Step Four: The Rafters

Rafters and roofing shingles can be the most intimidating part of building a clubhouse and many people get tripped up at this point. Always remember to think everything over before starting out and to never forget to measure twice and cut once! Here are steps that you can take that don’t require any math to get through. It’s really not too hard when you set your mind to it!


Shed and Gable Roofs Making your rafters with no math needed

Shed and gable roofs are the most basic types of roofs used for clubhouse construction. For a clubhouse, 2×4 material will be plenty strong to use as rafters. Make sure to have your circular saw and jig saw handy for those tricky cuts. In case of very windy weather, using screws is advised over nails to keep the roof intact. Well, let’s dive in!



Shed Roof

Shed roofs are the most simple type of pitched roof you can install on any type of building. If step two had been followed correctly, one of the clubhouse walls should have been built taller than the others. Simply take one of your 2x4s and rest it on the the taller wall and parallel lower one.  Mark a plumb line as shown where the vertical dotted lines are as pictured. Next, measure up 1 1/2 inches up on both lines you drew and draw another line on a 90 degree angle also as pictured as the dotted line. Use a circular saw to make the initial cut and a jig saw to finish it off.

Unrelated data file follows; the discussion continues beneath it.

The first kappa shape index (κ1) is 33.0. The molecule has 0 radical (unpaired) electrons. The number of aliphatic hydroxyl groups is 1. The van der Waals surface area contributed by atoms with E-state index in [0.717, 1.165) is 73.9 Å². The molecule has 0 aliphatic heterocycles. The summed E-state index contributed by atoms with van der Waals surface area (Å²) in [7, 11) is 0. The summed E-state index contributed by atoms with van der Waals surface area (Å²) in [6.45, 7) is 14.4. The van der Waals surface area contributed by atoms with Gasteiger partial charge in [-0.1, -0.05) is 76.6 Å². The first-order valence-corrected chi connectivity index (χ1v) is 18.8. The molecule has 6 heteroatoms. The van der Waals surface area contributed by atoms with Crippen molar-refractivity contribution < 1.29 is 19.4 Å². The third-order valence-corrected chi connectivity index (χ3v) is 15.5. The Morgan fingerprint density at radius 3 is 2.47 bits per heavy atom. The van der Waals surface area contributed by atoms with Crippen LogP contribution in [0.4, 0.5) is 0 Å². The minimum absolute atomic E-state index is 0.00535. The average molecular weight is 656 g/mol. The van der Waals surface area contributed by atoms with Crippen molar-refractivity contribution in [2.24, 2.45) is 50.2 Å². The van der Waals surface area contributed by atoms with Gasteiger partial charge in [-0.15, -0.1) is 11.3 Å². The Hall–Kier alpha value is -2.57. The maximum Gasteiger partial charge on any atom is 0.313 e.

You can add a decorative finish to both sides if you wish or make a plumb cut if you want to add fascia later. Congratulations, you now have your template shed rafter! Mark along the upper and lower wall your rafters at 16″ space. Trace and cut out all the rafters you need. Last, once all the rafters are installed, remove the temporary cripple supporting the ridge beam in place. You’re done!


Gable Roof

For a gable roof, set the ridge beam in place at the height you want your rafters to reach too. The ridge beam should be the of the same size material as your floor joists, either a 2×6 or 2×8. Cut two temporary cripples and arm blocks to hold the ridge beam in the proper place as pictured.  Assuming that the ridge beam perfectly runs down the center of the clubhouse and is level, we just need to make a template rafter to make the rest.

Take a 2×4, hold it in place against the outside clubhouse wall as shown. The bottom of the 2×4 should line up with the corner of the top plate and the top should stretch beyond the ridge. Use a straight edge to make the dotted plumb lines on the rafter. Make sure the the 2×4 is 1 1/2 inches above the top of the ridge beam as we’re only going to cut out 1 1/2 inches on the bottom too. Use a square to mark the 90 degree line on the bottom plumb line and cut both sides of the rafter. Now you can add a decorative end to the rafter if desired or a plumb cut if fascia is to be added later.  Trace and cut as many as needed. Once all the rafters are in place, remove the temporary cripple holding the ridge beam in place and you’re done!